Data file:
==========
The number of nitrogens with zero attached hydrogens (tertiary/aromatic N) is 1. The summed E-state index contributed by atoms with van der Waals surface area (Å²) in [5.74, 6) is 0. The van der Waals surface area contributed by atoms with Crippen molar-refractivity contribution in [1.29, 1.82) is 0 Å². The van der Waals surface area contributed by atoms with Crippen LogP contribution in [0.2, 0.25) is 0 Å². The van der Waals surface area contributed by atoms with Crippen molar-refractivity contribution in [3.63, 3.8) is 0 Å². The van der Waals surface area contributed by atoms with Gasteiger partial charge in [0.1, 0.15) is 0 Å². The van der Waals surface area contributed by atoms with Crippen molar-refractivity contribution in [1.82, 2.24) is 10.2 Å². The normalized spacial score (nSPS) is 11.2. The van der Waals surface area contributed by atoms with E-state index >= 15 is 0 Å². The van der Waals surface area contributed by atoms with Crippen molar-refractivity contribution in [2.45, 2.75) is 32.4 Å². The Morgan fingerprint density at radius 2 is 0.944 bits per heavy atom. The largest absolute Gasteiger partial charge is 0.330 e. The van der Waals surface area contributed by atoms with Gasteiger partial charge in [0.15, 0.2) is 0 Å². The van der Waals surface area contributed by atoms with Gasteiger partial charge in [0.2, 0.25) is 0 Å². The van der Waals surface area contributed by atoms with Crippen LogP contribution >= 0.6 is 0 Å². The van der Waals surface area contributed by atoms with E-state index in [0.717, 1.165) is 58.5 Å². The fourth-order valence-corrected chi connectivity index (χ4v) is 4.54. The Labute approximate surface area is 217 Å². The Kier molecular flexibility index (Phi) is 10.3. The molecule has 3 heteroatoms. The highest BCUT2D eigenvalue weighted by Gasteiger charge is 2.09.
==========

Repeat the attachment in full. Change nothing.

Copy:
The number of nitrogens with zero attached hydrogens (tertiary/aromatic N) is 1. The summed E-state index contributed by atoms with van der Waals surface area (Å²) in [5.74, 6) is 0. The van der Waals surface area contributed by atoms with Crippen molar-refractivity contribution in [1.29, 1.82) is 0 Å². The van der Waals surface area contributed by atoms with Crippen LogP contribution in [0.2, 0.25) is 0 Å². The van der Waals surface area contributed by atoms with Crippen molar-refractivity contribution in [3.63, 3.8) is 0 Å². The van der Waals surface area contributed by atoms with Gasteiger partial charge in [0.1, 0.15) is 0 Å². The van der Waals surface area contributed by atoms with Crippen molar-refractivity contribution in [1.82, 2.24) is 10.2 Å². The normalized spacial score (nSPS) is 11.2. The van der Waals surface area contributed by atoms with E-state index >= 15 is 0 Å². The van der Waals surface area contributed by atoms with Crippen molar-refractivity contribution in [2.45, 2.75) is 32.4 Å². The Morgan fingerprint density at radius 2 is 0.944 bits per heavy atom. The largest absolute Gasteiger partial charge is 0.330 e. The van der Waals surface area contributed by atoms with Gasteiger partial charge in [0.15, 0.2) is 0 Å². The van der Waals surface area contributed by atoms with Gasteiger partial charge in [0.2, 0.25) is 0 Å². The van der Waals surface area contributed by atoms with Crippen LogP contribution >= 0.6 is 0 Å². The van der Waals surface area contributed by atoms with E-state index in [0.717, 1.165) is 58.5 Å². The fourth-order valence-corrected chi connectivity index (χ4v) is 4.54. The Labute approximate surface area is 217 Å². The Kier molecular flexibility index (Phi) is 10.3. The molecule has 3 heteroatoms. The highest BCUT2D eigenvalue weighted by Gasteiger charge is 2.09.